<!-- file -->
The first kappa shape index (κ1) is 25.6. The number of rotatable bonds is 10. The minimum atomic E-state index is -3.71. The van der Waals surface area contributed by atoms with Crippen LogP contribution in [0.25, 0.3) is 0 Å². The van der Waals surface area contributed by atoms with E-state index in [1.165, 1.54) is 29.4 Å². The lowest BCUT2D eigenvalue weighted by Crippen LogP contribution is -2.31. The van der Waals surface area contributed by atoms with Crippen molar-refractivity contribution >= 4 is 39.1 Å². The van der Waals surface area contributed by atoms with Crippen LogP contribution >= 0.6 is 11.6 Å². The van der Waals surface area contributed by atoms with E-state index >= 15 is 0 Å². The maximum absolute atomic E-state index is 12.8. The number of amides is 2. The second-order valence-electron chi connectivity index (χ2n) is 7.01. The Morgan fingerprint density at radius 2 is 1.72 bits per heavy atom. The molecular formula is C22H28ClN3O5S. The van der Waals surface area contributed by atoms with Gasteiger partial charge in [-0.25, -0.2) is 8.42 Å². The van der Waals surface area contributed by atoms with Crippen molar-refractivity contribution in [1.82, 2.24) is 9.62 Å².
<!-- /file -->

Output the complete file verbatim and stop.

The first kappa shape index (κ1) is 25.6. The number of rotatable bonds is 10. The minimum atomic E-state index is -3.71. The van der Waals surface area contributed by atoms with Crippen LogP contribution in [0.25, 0.3) is 0 Å². The van der Waals surface area contributed by atoms with E-state index in [1.165, 1.54) is 29.4 Å². The lowest BCUT2D eigenvalue weighted by Crippen LogP contribution is -2.31. The van der Waals surface area contributed by atoms with Crippen molar-refractivity contribution >= 4 is 39.1 Å². The van der Waals surface area contributed by atoms with Crippen LogP contribution >= 0.6 is 11.6 Å². The van der Waals surface area contributed by atoms with E-state index >= 15 is 0 Å². The maximum absolute atomic E-state index is 12.8. The number of amides is 2. The second-order valence-electron chi connectivity index (χ2n) is 7.01. The Morgan fingerprint density at radius 2 is 1.72 bits per heavy atom. The molecular formula is C22H28ClN3O5S. The van der Waals surface area contributed by atoms with Gasteiger partial charge in [-0.25, -0.2) is 8.42 Å². The van der Waals surface area contributed by atoms with Crippen molar-refractivity contribution in [1.82, 2.24) is 9.62 Å².